Almost every MBA application devotes at least one essay to your goals. That’s the point of an MBA, right? To help you get where you’re trying to go? Because of this, knowing your goals (and having good ones!) is one of the most important aspects of an MBA application.
MBAs are looking to see whether you’re the type of person with enough ambition to strive to make a difference in your field, but also the type who’s thoughtful enough to have considered a goal that’s feasible based on your past experiences and one aligns with your actual skill set (meaning, not “save the world.”) It’s a tricky balance to strike between dreaming big and being practical, which is why most applications ask you to break your goal into two parts:
Long-term goal – where you ultimately see your career heading, and
Short-term goal – what you plan to do in the years immediately following your MBA, or between graduation and tackling your long-term goal.
The long-term goal is the place to dream big and show your ambition (within reason, of course,) and the short-term goal is where you show that you have a solid understanding of the kind of step-wise processes that will get you from point A (where you are) to point B (your ultimate ambition.) It might seem pretty simple from this vantage point, but there are some common errors applicants make when explaining their desired future trajectory to an adcom.
>>>> Recommended Reading: Crafting Sharp MBA Goals
The long-term goal is actually pretty straightforward. The main way a long-term goal fails is when it doesn’t feel substantiated by the rest of the essay. If you use your introduction to really showcase your passion for your field, and you make the adcom feel that you are committed to this field, you can really dream big in your long-term goal and remain believable. The best approach to discussing your long-term goal is to frame it as the solution to a burning problem that you are set to solve. That way the goal doesn’t seem dreamed up on a whim. Instead, it seems like you’ve thought long and hard about a PROBLEM that means a lot to you, and that you’ve come up with something that you think could FIX this problem. If your stated goal is a solution to a problem you care about, it’s always going to seem right.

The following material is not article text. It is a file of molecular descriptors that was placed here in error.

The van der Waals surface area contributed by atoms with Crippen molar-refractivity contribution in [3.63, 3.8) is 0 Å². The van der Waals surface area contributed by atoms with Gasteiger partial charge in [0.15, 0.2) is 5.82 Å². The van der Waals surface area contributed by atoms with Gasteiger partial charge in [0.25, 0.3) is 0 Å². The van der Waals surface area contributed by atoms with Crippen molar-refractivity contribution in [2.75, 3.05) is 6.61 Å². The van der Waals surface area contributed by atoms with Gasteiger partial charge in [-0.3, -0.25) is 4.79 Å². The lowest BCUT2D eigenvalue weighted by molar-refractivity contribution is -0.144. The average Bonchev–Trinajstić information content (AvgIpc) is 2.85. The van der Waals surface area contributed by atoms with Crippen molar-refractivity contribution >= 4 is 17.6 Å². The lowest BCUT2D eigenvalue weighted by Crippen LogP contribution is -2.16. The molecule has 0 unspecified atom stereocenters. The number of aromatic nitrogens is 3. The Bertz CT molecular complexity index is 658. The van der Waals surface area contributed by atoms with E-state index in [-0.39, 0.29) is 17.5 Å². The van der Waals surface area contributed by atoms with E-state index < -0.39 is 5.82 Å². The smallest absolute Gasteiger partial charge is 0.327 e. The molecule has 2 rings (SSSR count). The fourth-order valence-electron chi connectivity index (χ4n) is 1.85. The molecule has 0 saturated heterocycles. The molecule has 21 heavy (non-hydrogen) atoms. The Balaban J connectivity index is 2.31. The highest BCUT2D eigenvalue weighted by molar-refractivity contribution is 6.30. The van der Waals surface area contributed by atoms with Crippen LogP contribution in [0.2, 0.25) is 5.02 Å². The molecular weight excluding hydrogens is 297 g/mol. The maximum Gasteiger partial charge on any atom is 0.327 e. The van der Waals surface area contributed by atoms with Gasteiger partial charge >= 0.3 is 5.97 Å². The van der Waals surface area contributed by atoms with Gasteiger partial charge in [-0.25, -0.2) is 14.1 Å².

The short-term goal is a lot trickier, mostly because so many MBA alumni end up working for a big corporation like McKinsey or Goldman Sachs. There’s nothing that looks more disingenuous than saying your long-term goal is solving the poverty issue in a developing country and having your short-term be to work as an investment banker for Merrill Lynch. Here, CONSISTENCY is important. Even if you actually might go work in a giant bank after your MBA, you need to make sure that your short-term goal reads as an important step TOWARD your long-term goal. Think about the MBA as a place in which you will acquire skills that you need for your long-term goal, but before you can utilize those skills, you need to put them to the test. Your short-term goal as a practice ground on which you can gain practical experience utilizing the lessons learned in your MBA before actually using them to solve the problem you set as your long-term goal. If you think about it this way, your short-term goal will always align with your long-term goal, and your MBA becomes an inevitable link in the chain toward them both.
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